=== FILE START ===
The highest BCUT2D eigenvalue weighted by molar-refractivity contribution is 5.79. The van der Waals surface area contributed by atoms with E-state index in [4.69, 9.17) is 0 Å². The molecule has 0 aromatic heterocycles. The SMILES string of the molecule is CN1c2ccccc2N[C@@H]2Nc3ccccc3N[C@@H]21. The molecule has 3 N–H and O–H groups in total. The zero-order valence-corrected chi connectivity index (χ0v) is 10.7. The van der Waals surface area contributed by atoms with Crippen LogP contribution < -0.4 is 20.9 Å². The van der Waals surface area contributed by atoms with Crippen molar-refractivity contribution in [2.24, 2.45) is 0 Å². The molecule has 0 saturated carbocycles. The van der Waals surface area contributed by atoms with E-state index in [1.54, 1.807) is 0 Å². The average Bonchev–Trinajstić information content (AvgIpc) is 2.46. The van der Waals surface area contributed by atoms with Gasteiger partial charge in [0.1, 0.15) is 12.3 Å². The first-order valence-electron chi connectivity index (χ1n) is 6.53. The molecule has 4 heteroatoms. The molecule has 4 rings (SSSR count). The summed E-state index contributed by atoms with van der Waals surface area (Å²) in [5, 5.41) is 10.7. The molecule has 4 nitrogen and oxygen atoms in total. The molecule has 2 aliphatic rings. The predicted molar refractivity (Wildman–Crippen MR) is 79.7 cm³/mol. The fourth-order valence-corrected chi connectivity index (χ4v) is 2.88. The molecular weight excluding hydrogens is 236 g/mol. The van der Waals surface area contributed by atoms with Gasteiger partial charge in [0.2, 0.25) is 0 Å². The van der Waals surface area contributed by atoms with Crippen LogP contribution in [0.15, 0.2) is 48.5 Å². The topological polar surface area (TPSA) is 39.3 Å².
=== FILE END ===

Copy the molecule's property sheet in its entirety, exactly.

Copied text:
The highest BCUT2D eigenvalue weighted by molar-refractivity contribution is 5.79. The van der Waals surface area contributed by atoms with E-state index in [4.69, 9.17) is 0 Å². The molecule has 0 aromatic heterocycles. The SMILES string of the molecule is CN1c2ccccc2N[C@@H]2Nc3ccccc3N[C@@H]21. The molecule has 3 N–H and O–H groups in total. The zero-order valence-corrected chi connectivity index (χ0v) is 10.7. The van der Waals surface area contributed by atoms with Crippen LogP contribution < -0.4 is 20.9 Å². The van der Waals surface area contributed by atoms with Crippen molar-refractivity contribution in [2.24, 2.45) is 0 Å². The molecule has 0 saturated carbocycles. The van der Waals surface area contributed by atoms with E-state index in [1.54, 1.807) is 0 Å². The average Bonchev–Trinajstić information content (AvgIpc) is 2.46. The van der Waals surface area contributed by atoms with Gasteiger partial charge in [0.1, 0.15) is 12.3 Å². The first-order valence-electron chi connectivity index (χ1n) is 6.53. The molecule has 4 heteroatoms. The molecule has 4 rings (SSSR count). The summed E-state index contributed by atoms with van der Waals surface area (Å²) in [5, 5.41) is 10.7. The molecule has 4 nitrogen and oxygen atoms in total. The molecule has 2 aliphatic rings. The predicted molar refractivity (Wildman–Crippen MR) is 79.7 cm³/mol. The fourth-order valence-corrected chi connectivity index (χ4v) is 2.88. The molecular weight excluding hydrogens is 236 g/mol. The van der Waals surface area contributed by atoms with Gasteiger partial charge in [0.2, 0.25) is 0 Å². The van der Waals surface area contributed by atoms with Crippen LogP contribution in [0.15, 0.2) is 48.5 Å². The topological polar surface area (TPSA) is 39.3 Å².